John over at Brand Autopsy has a great post about Starbucks growth challenges. As I was reading his thoughts on Complexity Creep I realized that this is not just an issue for growing businesses, but that this is a major issue for growing churches as well.
Complexity Creep is when a growing organization continues to be innovative and creative – adding new products to existing lines as well as brand new product lines without dropping old products. The effect is a ill-communicated brand focus (even in the simple presentation of the menu board) and a ill-equipped staff (i.e. at starbucks – they can train Baristas on 10-15 drinks for excellence…30 drinks for good enough or keep adding and go for 50 drinks resulting in customer dissatisfaction)
To keep from doing this, existing (maybe even popular and previously innovative) products must be done away with in order to make room for new innovation and possibly more popular products.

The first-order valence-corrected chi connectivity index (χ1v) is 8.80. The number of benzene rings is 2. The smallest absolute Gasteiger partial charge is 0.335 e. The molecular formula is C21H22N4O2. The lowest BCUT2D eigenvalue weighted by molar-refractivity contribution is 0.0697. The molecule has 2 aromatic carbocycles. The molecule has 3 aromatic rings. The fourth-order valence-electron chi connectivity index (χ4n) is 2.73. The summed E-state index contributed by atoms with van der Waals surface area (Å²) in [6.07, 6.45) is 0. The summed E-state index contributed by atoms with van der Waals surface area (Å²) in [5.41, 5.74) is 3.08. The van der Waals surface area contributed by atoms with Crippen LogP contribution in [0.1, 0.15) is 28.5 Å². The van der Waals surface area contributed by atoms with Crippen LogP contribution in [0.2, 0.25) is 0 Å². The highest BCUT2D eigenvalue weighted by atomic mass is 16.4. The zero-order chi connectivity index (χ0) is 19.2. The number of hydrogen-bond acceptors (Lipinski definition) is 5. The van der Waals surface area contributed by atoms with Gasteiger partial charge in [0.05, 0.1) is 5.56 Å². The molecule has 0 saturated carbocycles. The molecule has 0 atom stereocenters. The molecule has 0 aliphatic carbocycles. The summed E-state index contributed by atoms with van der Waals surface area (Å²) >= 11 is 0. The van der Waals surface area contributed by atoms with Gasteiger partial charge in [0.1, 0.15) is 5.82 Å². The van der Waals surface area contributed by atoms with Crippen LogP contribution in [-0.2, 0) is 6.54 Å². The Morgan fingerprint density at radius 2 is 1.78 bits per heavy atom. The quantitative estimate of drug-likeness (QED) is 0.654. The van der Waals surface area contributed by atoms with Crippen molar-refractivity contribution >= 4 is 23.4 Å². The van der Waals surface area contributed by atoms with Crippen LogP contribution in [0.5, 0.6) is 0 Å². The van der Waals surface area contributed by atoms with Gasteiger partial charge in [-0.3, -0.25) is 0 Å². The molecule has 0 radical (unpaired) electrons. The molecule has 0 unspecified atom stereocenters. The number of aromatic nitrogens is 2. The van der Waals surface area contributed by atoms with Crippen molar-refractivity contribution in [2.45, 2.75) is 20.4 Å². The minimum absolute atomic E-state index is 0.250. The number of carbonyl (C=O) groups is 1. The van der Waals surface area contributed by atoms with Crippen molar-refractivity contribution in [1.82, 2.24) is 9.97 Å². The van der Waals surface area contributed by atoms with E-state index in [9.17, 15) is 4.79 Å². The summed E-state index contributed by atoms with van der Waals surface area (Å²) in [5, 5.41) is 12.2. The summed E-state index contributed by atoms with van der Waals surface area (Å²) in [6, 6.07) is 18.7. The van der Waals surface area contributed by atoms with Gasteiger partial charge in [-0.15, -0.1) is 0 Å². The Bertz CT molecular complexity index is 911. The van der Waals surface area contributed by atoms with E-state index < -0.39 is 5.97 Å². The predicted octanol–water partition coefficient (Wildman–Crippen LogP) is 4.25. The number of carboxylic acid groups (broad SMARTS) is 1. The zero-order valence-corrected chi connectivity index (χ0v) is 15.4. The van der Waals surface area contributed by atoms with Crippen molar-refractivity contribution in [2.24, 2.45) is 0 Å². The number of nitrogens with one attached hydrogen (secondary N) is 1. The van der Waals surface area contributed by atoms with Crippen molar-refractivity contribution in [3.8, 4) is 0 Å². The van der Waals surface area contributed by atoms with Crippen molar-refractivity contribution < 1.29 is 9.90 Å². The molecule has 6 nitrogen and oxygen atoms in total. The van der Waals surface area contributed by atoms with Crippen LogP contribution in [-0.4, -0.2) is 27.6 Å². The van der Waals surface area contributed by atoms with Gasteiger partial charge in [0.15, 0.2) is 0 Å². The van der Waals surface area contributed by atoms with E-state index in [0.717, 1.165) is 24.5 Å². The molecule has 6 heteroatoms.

I resonate with this. I love the pumpkin Spice Latte (pretty darn innovative too) – its my favorite drink…every year it goes away and I get really disappointed. But what I would like even less is a poorly made pumpkin spice latte.
So what Starbucks has chosen is to drop the pumpkin spice latte in lei of new drinks a couple of times a year so that they have margin to innovate and come up with things like the egg nog latte.
I am afraid of complexity creep in growing churches like Seacoast. We are innovative apparently. As we innovate there is a tendency to not make margin in our work flow for the new stuff. So the new stuff is just piled onto the old stuff and it could all become bad stuff.
I don’t have an easy answer because every existing program is someones pumpkin spice latte, but I do know that we have to be careful because the end result of complexity creep is poor customer care. Our mission to to help people become fully-devoted to Christ, not keep my pumkin spice latte on the menu board…
This will probably be something that I am thinking a lot about in 2007 so you may hear more…